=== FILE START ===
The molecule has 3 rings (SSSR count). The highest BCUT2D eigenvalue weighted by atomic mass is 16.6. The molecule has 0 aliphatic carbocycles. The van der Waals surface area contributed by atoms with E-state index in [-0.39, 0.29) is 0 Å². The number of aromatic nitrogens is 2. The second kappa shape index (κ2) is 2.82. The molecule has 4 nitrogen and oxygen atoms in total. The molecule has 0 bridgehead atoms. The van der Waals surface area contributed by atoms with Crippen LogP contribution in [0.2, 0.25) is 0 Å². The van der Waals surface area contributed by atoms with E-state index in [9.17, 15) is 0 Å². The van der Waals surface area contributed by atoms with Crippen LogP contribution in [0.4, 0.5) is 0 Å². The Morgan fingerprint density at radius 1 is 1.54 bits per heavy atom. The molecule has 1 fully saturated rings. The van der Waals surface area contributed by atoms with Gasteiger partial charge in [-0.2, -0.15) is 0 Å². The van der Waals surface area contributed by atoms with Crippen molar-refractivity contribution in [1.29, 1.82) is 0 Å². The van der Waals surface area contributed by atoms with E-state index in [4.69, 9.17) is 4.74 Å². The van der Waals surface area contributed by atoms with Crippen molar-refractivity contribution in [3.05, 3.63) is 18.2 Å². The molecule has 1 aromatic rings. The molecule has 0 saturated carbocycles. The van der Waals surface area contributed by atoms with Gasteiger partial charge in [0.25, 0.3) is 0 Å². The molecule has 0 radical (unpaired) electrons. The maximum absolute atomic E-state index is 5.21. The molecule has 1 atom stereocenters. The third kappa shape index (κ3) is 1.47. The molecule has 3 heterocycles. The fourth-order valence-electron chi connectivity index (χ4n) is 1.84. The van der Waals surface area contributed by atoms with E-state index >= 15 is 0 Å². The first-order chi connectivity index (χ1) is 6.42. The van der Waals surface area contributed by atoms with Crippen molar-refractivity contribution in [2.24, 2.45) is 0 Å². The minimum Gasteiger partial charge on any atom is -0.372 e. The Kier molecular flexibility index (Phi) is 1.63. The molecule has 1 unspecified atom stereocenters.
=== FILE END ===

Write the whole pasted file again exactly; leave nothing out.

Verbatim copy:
The molecule has 3 rings (SSSR count). The highest BCUT2D eigenvalue weighted by atomic mass is 16.6. The molecule has 0 aliphatic carbocycles. The van der Waals surface area contributed by atoms with E-state index in [-0.39, 0.29) is 0 Å². The number of aromatic nitrogens is 2. The second kappa shape index (κ2) is 2.82. The molecule has 4 nitrogen and oxygen atoms in total. The molecule has 0 bridgehead atoms. The van der Waals surface area contributed by atoms with Crippen LogP contribution in [0.2, 0.25) is 0 Å². The van der Waals surface area contributed by atoms with E-state index in [9.17, 15) is 0 Å². The van der Waals surface area contributed by atoms with Crippen LogP contribution in [0.4, 0.5) is 0 Å². The Morgan fingerprint density at radius 1 is 1.54 bits per heavy atom. The molecule has 1 fully saturated rings. The van der Waals surface area contributed by atoms with Gasteiger partial charge in [-0.2, -0.15) is 0 Å². The van der Waals surface area contributed by atoms with Crippen molar-refractivity contribution in [1.29, 1.82) is 0 Å². The van der Waals surface area contributed by atoms with E-state index in [4.69, 9.17) is 4.74 Å². The van der Waals surface area contributed by atoms with Crippen molar-refractivity contribution in [3.05, 3.63) is 18.2 Å². The molecule has 1 aromatic rings. The molecule has 0 saturated carbocycles. The van der Waals surface area contributed by atoms with Gasteiger partial charge in [0.25, 0.3) is 0 Å². The molecule has 0 radical (unpaired) electrons. The maximum absolute atomic E-state index is 5.21. The molecule has 1 atom stereocenters. The third kappa shape index (κ3) is 1.47. The molecule has 3 heterocycles. The fourth-order valence-electron chi connectivity index (χ4n) is 1.84. The van der Waals surface area contributed by atoms with E-state index >= 15 is 0 Å². The first-order chi connectivity index (χ1) is 6.42. The van der Waals surface area contributed by atoms with Crippen molar-refractivity contribution in [2.24, 2.45) is 0 Å². The minimum Gasteiger partial charge on any atom is -0.372 e. The Kier molecular flexibility index (Phi) is 1.63. The molecule has 1 unspecified atom stereocenters.